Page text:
Stainless is protected by various elements working together to prevent the iron from being exposed to oxygen. Welding, grinding, sanding
all can expose the iron and cause some rust. In some cases where you have constant contact between water
and the stainless you can get corrosion
. Like where chain plates come through the deck
. There are pictures of almost completely gone chain plates and all of it was hidden.
You have to use a chemical or electrochemical process to prevent the rust from forming after certain types of work
I have limited experience in welding and working stainless so my above explanations are kind of general and may have some errors in them. You will need to research
to find the exact details.
I have done some early car restorations, 1931 Ford. So I know a bit about plating.
Here is a simplified thing on plating.
Chrome plating is really a clear coat over the base color metal. It is an ultra thin coating that gives a blue tint to the base metal. So typically you have a nickel plate for the silver color, but nickel will tarnish. So the chrome plate prevents moisture and the blue tint makes the yellow tint of the nickel look brighter. Chrome is porous with tiny holes in it. That is why you see some pock marks. Here is where some types of wax help keep the holes filled and reduce that green stuff that seems to spring up over time.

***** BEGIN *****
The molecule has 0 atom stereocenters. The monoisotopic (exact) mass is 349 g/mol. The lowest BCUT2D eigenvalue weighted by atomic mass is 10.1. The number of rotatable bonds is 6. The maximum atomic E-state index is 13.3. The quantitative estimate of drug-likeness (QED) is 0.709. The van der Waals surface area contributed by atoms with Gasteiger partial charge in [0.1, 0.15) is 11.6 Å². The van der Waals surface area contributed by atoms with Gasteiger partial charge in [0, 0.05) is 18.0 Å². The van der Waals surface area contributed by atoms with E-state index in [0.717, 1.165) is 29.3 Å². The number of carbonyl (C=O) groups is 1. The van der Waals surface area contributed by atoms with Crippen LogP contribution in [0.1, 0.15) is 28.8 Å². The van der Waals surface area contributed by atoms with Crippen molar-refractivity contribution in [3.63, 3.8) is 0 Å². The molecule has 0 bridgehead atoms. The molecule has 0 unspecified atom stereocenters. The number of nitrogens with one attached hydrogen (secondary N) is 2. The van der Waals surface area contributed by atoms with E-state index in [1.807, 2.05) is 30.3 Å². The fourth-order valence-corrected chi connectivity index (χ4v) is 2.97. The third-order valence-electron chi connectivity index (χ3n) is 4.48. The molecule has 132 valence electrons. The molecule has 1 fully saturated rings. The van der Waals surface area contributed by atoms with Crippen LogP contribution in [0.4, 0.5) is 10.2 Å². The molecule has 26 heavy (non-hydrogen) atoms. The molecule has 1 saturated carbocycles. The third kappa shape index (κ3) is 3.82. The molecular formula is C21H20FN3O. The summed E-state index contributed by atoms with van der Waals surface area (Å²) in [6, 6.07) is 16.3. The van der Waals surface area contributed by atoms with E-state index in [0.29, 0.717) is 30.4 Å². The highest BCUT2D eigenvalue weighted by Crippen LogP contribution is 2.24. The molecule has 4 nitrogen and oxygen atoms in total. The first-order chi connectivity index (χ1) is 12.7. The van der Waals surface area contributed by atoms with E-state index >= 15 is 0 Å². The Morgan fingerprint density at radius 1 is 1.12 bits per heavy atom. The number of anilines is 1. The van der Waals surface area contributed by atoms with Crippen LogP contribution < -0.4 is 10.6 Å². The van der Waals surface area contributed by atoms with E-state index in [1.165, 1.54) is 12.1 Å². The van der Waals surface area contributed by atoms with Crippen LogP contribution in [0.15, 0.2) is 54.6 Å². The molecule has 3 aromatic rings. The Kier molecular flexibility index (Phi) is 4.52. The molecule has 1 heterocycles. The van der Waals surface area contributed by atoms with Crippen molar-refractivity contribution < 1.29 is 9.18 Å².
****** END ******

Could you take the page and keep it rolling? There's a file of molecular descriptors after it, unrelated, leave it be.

Potmetals are great at first. The problem with plated pot metal is the pot metal will just start to oxidize. Once it starts it is not easy to fix. The part will need to be ground down past the oxide layer and then plated up. Part of the reason form pot metal was it did ok at making accurate castings with some strength. It was cheap
and effective for manufacturing and lasted long enough. Of course, 20 years later the person trying to deal with it is not in a good place. Just imagine what it is like for the guy restoring a 1929 Ford that has an all pot metal wiper motor
and all the pot metal is bad. The only option is to make it all new ($$$).
in the steels is more about electric
currents at a micro level. If you have something that can act like even a tiny electric
circuit then you get a transport of ions. This is what causes corrosion. If you take a perfectly clean piece of steel
and dropped pure water
on it you would not get rust. Put a bit of something that makes the water conductive then you get rust. Salty dirty water like you find in areas with snow and salt
and you find the cars are real bad quick where the metal panels
overlap. They set up currents and you metal is done.
The only sure prevention is the never ending job of clean and polish.